A powerful instrumental introduces us to the tale of Aina. A fast speed metal riff is overlaid with a symphonic instrumentation. It's a very cinematic sounding tune. A lot of the themes
and riffs heard here reappear throughout the rest of the album.
This cut begins quietly. A children's choir adds a memorable theme to the male vocals as they set the stage for the story. It's not heavy metal at all, but a lush classical theme. Finally,
powerful guitars and double bass enter and the tune transforms into a catchy metal track. I really like the vocal lines here!
|The Sliver Maiden|
This cut opens with some Moody Blues style narration. Hardcore metal fans, you'll want to skip over this track. It's a gentle, lyrical ballad with a strong Celtic feel, featuring flutes and string. It's actually quite beautiful, with some wonderful female vocals, but it's not rock and roll, much less heavy metal.
|Flight of Torek|
This is very traditional sounding European speed metal, fast and melodic, in the tradition of stuff like Edguy and Stratovarius. It sounds a bit too familiar to me, like something I've heard before. The bluesy interlude in the middle with the distinctive vocals of Glenn Hughes is pretty cool, though.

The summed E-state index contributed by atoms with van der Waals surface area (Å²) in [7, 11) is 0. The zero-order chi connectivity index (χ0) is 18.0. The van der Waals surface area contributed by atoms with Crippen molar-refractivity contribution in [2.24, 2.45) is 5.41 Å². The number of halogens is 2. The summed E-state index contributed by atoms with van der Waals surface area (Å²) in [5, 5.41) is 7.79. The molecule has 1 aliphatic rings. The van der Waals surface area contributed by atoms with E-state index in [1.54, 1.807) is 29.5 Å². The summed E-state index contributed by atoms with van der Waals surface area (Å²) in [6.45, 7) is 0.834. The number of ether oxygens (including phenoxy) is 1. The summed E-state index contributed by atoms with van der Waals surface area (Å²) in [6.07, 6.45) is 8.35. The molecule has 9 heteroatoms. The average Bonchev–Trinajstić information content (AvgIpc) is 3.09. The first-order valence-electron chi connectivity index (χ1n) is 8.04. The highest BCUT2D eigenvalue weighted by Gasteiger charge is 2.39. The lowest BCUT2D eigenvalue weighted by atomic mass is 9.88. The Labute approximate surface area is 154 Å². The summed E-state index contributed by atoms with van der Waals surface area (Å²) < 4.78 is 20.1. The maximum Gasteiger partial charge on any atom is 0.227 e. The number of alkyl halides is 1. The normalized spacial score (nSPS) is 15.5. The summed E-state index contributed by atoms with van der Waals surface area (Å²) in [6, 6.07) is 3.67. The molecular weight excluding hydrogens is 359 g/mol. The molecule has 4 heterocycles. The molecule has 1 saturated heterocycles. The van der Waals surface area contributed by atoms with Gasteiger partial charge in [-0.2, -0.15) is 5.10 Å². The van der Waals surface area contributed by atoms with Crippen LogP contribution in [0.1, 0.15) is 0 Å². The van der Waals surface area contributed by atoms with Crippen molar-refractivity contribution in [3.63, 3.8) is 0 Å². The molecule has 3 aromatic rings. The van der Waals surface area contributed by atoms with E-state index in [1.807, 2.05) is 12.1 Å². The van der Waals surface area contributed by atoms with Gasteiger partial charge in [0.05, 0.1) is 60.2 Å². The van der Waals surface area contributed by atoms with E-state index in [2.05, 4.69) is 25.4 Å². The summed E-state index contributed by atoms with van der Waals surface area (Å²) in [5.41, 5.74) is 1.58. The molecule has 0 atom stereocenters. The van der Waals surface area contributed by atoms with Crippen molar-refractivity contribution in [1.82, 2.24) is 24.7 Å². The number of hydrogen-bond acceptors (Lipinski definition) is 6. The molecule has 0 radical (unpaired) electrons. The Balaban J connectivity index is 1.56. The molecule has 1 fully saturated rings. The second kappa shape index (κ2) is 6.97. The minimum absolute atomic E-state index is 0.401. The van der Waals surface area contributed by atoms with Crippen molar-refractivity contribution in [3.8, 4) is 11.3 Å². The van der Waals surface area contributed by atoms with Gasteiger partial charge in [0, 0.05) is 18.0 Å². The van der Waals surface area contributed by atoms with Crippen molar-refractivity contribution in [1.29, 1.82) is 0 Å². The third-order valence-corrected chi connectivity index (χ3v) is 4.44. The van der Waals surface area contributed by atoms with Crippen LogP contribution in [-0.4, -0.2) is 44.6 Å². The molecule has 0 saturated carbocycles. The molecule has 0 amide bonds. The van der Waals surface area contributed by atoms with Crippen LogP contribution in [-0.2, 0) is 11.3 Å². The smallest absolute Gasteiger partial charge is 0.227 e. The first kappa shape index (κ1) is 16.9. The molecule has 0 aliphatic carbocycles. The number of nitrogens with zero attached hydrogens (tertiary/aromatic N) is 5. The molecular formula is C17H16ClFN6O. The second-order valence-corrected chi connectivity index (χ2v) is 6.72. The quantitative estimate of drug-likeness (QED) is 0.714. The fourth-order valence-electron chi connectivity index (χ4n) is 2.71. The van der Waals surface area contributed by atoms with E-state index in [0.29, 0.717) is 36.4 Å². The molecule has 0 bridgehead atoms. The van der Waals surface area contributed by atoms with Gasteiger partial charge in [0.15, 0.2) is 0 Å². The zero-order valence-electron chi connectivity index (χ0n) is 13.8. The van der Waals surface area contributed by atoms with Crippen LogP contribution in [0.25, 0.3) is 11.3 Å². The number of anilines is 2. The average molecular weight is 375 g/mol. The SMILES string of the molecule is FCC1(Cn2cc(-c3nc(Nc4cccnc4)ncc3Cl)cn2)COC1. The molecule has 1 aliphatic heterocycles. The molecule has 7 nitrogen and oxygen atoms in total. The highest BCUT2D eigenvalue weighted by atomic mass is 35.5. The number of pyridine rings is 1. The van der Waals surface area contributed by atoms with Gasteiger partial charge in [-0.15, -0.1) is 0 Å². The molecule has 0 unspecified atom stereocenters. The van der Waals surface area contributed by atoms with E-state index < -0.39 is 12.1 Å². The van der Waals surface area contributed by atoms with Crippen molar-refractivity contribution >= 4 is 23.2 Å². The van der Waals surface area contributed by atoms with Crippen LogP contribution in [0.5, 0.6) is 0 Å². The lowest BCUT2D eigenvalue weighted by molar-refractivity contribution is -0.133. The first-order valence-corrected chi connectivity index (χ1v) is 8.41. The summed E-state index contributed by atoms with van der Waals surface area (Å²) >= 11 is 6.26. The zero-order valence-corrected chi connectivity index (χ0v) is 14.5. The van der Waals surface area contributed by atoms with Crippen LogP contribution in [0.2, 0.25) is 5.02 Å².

|Naschtok Is Born|
This is an excellent heavy cut with a Middle Eastern feel to it. The guys who write this stuff really know how to come up with some unique and interesting songs. I really dig the heaviness of the verse riffing here and the rolling chorus. This is one of the album's best and most aggressive cuts, with vocals to match.
|The Beast Within|
Here's some more hard and heavy metal, with a dark feeling. Even though I didn't get a lyric sheet, I can tell the forces of evil are rising here! In every track, the vocals create a memorable motif that the listener can hook onto. The dark chanting sounds like something Tolkien's orcs would come up with.